For as long as I can care to remember I have wanted to see the spectacular Northern Lights in Finland. The colourful dancing lights of the Aurora Borealis, also known as the Northern Lights; is a natural phenomenon which occurs above God’s great earth. Dramatic in appearance, the Northern Lights have been illuminating the clear night sky since time began. And here’s the scientific bit: the mystical Northern Lights are caused when collisions, between electrically charged particles from the Sun; enter into the Earth’s atmosphere. Northern Lights displays are never the same twice and vary in colour. Pale green is the most common visual colour, followed by a pinkish-red, yellow, blue and vivid violet. As well as colour, the Northern Lights form many complex shapes. From scattered fluffy clouds of light to egg-shaped arcs, ruffles and rays that resemble a colourful graphic equaliser. Eerie but completely mesmerising!
FOXES AND FINNISH FOLKLORE
The Finnish word for Northern Lights is ‘revontulet’, which in turn is also associated with the cunning arctic fox. According to Finnish folklore and tales told by the natives of Finland; when you see the Northern Lights dance in the sky, the colourful light display represents an arctic fox running far in the north and touching the mountains with its fur. Each touch creating sparks that fly off into the clear night sky as the enigmatic Northern Lights.
NOT ALL HUNTERS USE GUNS
Mummy and I first saw a faint glimpse of the Aurora Borealis whilst walking our lovely pup Angel (sadly passed away on 29 June 2016) when we lived in Edinburgh. From that moment the colourful seed was planted within and we longed to see the Northern Lights in Finland. In December 2016, whilst visiting Santa Claus Holiday Village in Finnish Lapland; the Northern Lights failed to put on a show and we returned home feeling slightly disappointed! Thankfully though, we did meet the very charismatic Mikko Lantto whilst visiting Snowman World. Mikko is an expert Aurora Hunter and as a Photographer, his weapon of choice is a lens. Since our first visit we stayed in touch with Mikko and have become good friends…in spite of him supporting Man Utd! As a family we were excited to return to Lapland this March to meet with Mikko and his wonderful family.
READ ALL ABOUT OUR TRIP TO SANTA CLAUS HOLIDAY VILLAGE IN 2016
LANGUAGE IS NOT A BARRIER
Now, as well travelled as we are becoming, regretfully we still don’t speak any languages other than (the odd word) English. Thankfully Mikko, and his beautiful wife Miia; both speak fluent English. Our children met the lovely Lantto children, Sara, Sofia and Panu; for the first time and language was certainly no barrier. Watching 5 children play happily on an indoor swing and using Google Translate on ipads, tablets and phones to communicate was amazing. The day was spent listening to children’s laughter, Mikko’s tales of hunting, photography, fishing and of course, chatting about the Northern Lights in Finland. Aurora’s aren’t the only thing Mikko hunts as we dined on moose that Mikko had culled at some point. Soft, succulent and tasty…the moose, not Mikko!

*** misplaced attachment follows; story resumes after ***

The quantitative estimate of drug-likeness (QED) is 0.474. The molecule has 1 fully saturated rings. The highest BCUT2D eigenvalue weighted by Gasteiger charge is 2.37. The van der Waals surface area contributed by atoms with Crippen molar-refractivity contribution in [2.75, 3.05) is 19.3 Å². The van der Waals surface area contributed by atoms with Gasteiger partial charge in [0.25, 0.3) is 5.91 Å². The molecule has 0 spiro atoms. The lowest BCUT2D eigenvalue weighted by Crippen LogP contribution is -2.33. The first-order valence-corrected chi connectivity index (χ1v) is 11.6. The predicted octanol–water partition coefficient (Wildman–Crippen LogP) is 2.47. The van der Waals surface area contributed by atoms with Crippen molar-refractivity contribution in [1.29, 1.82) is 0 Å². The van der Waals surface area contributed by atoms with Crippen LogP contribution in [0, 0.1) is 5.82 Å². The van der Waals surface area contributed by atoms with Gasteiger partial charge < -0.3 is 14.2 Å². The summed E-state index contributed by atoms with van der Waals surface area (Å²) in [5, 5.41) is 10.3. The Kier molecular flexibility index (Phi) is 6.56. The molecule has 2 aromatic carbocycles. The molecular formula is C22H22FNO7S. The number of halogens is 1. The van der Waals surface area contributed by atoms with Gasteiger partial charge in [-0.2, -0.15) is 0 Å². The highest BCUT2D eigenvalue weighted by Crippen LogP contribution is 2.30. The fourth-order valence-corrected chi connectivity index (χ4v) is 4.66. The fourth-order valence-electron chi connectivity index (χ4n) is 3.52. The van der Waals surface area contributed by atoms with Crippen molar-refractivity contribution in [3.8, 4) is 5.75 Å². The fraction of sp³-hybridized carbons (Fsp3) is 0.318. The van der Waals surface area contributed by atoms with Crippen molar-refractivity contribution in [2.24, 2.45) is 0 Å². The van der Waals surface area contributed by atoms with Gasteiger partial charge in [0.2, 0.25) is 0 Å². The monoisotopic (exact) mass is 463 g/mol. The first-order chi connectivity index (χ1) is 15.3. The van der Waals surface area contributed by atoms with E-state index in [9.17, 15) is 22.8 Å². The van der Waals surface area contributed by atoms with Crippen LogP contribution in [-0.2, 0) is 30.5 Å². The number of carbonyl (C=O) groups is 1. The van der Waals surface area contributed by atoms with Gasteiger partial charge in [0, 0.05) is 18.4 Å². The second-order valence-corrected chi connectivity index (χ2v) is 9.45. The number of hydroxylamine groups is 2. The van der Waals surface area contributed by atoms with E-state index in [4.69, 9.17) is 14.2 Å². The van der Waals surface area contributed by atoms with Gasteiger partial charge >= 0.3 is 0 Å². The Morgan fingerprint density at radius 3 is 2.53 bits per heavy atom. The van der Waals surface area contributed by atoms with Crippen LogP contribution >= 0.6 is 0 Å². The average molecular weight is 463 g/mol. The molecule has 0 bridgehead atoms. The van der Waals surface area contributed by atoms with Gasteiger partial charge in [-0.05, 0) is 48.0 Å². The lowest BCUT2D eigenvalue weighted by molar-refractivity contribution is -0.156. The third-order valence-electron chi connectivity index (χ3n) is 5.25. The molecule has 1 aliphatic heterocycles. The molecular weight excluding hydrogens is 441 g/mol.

A BIRTHDAY GIFT OUT OF THIS WORLD
Evening time had arrived and our Aurora Hunt was about to commence. Today happened to be Mummy’s 40th birthday as well. What a birthday gift seeing the Northern Lights in Finland would be! Prior to leaving home MIkko had used his tech, gadgets and gizmo’s to work out the very best location for viewing the Aurora Borealis and we were off. A 120km drive North was on the cards. After a short drive Mikko contacted us to say we were diverting to Niesi, an area closer to home. On a long dark snow-covered side road 80km north of Rovaniemi, the vehicles stopped and lights were switched off so as not to cause light pollution. Let the hunt begin. Distant flickering’s of light could be seen and Mikko assured us that the Northern Lights would move closer and closer as the night progressed.
NORTHERN LIGHTS IN FINLAND
The lights can predominantly be seen above the magnetic poles of both the northern and southern hemisphere, normally at the same time and almost mirror image. Outside temperature was -16°C but cold was overcome by excitement as the Northern Lights shuffled and shimmied towards our group. The Aurora Borealis would appear as a faint flurry then become a prominent green glow dancing in the starlit sky; then they’d fade away. Mikko had the camera on the tripod poised and ready to capture each moment the Northern Lights appeared. On this particular hunt were tourists from Germany and Malaysia who had travelled specifically to see the Northern Lights in Finland. One by one we jumped in and out of shot to get snapped with the Aurora Borealis swirling in the background. The phrase ‘like a child in a sweet shop’ springs to mind! Ecstatic!